Like all of Gustav Klimt’s work, “The Kiss” glows with gilded erotic imagery amid swirls of flamboyant ornamentation. One of Klimt’s most inspired works, “The Kiss” submerges most of the couple’s bodies in vast golden waves, representing the melding of selves experienced by lovers. An Austrian iconoclast, Klimt (1862 – 1918) rose from childhood poverty to become an artist who significantly impacted the Viennese Secession and Art Nouveau styles.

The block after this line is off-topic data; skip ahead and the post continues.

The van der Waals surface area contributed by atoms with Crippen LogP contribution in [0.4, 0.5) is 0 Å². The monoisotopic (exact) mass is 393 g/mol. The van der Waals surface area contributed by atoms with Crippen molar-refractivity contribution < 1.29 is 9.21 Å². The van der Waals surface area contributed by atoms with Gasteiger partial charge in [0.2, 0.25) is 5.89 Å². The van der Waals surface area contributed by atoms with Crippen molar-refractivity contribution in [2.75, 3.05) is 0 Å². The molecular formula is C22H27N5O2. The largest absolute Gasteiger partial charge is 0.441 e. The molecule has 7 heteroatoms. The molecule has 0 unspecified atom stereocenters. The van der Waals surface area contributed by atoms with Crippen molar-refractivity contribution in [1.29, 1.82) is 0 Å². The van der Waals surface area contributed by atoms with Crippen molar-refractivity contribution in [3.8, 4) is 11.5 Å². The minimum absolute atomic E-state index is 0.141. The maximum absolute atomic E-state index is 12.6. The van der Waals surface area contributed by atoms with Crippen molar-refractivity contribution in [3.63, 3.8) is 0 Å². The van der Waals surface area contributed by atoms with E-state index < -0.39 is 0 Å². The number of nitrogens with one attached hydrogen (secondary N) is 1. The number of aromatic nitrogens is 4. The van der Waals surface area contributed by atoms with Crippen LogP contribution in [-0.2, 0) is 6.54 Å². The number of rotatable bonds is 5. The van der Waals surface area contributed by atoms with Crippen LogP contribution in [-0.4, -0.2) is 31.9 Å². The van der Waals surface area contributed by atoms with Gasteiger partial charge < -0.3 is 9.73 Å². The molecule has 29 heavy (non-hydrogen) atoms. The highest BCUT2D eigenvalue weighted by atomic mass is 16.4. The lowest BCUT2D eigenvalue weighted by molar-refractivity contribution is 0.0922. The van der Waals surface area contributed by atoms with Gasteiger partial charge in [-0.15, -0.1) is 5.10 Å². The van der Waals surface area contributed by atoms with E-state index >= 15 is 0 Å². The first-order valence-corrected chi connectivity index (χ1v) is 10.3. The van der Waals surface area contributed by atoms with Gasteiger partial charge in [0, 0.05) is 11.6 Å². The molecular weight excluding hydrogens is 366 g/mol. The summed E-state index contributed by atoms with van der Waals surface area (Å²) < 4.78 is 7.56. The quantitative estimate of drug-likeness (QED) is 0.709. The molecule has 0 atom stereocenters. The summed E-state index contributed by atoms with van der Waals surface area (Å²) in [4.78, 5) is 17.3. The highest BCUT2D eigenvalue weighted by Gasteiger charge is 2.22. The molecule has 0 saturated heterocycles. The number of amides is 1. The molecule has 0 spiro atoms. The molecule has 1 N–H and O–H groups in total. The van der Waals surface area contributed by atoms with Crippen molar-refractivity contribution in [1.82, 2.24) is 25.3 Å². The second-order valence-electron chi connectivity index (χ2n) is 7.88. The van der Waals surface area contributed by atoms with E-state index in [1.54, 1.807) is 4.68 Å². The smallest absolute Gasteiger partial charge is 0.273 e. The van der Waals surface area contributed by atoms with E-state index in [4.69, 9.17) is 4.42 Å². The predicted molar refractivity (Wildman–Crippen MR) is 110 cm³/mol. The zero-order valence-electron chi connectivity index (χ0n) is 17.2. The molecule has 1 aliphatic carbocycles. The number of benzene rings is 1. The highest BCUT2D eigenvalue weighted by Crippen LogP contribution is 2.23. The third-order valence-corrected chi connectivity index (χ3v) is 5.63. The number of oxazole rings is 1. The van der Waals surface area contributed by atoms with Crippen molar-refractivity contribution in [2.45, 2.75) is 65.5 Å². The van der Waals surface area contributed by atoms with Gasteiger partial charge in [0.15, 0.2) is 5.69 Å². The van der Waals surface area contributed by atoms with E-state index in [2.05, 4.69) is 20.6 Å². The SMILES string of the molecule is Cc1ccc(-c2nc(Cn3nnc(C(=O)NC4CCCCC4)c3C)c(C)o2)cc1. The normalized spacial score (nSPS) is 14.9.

Norwegian artist Edvard Munch (1863 – 1944) created haunting paintings conveying the grief of his own life. Initially inspired by Impressionism and Post-Impressionism while painting in Paris and Berlin, Munch developed his signature style filled with agonizing images of sickness and death. His profound sadness, which he believed fueled his creativity, was caused by one sister’s commitment to an asylum, and the deaths of his other sister, mother and father before he was 25. An exhibition of his work in Berlin was considered so disturbing that authorities closed the show. The powerful influence of Munch’s enormous body of work is still felt in today’s graphic art.